1617 ENGLISH POETRY 1579-1830: SPENSER AND THE TRADITION

Thomas Dekker

William Fennor, in The Compter's Commonwealth (1617); Moulton, Library of Literary Criticism (1901-05) 2:58-59.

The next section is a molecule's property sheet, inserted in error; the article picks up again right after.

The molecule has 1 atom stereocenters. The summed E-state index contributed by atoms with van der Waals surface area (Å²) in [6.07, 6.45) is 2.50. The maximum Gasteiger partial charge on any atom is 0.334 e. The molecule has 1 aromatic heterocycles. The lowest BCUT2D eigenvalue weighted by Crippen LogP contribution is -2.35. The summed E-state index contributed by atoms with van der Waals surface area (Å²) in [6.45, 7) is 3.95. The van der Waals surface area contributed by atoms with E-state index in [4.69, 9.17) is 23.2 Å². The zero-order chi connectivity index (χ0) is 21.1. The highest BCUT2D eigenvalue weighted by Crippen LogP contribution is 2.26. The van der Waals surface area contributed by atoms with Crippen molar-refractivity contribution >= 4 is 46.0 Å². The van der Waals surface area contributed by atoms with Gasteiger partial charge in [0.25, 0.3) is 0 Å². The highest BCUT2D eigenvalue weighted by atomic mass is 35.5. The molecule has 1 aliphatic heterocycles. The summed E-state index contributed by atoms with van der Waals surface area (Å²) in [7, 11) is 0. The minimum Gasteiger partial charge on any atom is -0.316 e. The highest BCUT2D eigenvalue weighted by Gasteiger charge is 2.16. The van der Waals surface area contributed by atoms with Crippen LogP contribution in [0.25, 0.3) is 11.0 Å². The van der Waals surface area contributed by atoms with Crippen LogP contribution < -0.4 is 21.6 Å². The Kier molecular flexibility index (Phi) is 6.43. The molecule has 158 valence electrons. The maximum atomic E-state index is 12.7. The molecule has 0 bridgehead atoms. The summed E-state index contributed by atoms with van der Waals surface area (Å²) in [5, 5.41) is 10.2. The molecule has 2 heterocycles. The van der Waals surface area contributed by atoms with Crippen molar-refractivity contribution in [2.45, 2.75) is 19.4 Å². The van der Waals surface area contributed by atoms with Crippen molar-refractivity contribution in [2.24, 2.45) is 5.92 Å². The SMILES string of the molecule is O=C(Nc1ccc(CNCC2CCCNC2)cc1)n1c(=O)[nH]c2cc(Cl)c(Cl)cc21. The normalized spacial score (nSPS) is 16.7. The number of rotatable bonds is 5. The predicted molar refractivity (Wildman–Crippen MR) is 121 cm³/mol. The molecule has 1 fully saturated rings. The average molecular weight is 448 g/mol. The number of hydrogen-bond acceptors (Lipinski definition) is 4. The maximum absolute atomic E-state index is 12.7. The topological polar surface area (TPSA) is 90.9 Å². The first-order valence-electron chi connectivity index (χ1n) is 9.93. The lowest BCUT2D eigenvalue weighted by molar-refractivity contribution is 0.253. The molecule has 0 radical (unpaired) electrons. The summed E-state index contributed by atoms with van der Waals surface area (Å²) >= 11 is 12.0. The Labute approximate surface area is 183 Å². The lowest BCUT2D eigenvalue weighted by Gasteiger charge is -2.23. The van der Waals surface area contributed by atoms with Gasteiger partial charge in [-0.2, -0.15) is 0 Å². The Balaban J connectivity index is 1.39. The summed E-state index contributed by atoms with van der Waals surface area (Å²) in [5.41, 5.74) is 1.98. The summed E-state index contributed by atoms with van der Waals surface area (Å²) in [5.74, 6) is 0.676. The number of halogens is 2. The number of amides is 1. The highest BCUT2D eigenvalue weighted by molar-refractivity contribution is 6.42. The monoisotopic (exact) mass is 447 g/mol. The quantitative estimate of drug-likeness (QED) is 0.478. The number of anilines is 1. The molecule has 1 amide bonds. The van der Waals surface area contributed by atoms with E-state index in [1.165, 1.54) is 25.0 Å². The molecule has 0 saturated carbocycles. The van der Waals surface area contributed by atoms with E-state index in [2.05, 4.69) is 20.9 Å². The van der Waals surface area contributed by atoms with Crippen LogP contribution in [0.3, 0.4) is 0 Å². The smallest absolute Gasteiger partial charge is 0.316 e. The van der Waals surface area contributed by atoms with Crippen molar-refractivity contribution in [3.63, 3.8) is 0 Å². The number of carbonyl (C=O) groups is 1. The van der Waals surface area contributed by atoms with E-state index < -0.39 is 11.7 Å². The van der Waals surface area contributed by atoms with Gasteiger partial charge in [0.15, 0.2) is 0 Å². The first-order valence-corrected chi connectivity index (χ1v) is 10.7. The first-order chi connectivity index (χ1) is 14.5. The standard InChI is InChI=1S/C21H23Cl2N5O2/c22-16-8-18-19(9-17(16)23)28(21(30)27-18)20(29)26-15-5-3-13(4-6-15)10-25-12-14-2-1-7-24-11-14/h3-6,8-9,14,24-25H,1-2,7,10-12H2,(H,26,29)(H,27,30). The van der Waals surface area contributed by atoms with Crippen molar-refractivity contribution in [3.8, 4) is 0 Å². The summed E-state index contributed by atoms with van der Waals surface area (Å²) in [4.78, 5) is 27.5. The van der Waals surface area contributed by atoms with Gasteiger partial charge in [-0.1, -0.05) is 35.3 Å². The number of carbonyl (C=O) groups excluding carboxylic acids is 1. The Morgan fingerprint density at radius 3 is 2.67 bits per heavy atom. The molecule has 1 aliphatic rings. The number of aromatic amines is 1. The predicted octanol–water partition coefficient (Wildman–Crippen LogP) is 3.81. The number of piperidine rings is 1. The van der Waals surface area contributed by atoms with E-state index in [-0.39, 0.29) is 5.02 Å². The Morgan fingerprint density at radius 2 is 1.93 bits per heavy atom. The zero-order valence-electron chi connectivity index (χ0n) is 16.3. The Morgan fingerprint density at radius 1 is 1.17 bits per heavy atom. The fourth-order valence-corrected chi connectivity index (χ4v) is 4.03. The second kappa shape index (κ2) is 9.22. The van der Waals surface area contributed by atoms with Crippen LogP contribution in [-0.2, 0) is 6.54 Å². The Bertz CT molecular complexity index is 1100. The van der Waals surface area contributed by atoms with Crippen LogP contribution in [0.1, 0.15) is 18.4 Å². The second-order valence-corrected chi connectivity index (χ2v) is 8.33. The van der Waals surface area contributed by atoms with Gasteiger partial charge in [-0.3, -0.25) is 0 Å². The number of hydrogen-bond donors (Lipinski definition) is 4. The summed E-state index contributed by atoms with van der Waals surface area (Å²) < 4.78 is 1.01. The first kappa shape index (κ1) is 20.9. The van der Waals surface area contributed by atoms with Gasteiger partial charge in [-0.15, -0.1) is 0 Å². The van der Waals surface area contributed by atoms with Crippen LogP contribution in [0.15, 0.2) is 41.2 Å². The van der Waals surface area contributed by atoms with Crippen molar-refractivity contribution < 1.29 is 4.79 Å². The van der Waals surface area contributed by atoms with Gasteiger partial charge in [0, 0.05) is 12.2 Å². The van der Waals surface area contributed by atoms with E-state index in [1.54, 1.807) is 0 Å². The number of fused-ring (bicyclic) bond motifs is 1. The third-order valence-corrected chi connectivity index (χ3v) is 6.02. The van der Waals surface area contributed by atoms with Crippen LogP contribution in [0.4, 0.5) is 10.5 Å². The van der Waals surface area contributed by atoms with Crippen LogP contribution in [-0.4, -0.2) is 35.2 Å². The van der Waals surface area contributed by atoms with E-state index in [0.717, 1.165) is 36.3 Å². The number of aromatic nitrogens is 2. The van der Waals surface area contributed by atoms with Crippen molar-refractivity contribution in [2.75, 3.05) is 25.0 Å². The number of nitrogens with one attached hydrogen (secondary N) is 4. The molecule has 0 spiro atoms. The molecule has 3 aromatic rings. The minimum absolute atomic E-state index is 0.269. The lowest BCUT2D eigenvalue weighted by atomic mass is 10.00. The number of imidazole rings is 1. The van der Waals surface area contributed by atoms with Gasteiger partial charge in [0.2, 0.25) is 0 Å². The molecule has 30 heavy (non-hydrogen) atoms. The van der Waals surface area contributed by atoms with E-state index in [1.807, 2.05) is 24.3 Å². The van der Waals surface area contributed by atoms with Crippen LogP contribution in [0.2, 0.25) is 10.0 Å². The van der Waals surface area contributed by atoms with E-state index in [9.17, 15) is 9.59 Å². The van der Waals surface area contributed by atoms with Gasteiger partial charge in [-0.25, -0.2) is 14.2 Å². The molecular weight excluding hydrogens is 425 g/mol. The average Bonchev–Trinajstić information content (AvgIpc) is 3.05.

Why, sir, sayd I, there is a booke called Greene's Ghost haunts Conycatchers; another called Legerdemaine, and The Blacke Dog of Newgate; but the most wittiest, elegantist and eloquentest peece (Master Dekkers, the true heire of Appolo composed) called The Bell-man of London, have already set foorth the vices of the time so vively, that it is unpossible the Anchor of any other mans braine can sound the sea of a more deepe and dreadful mischeefe.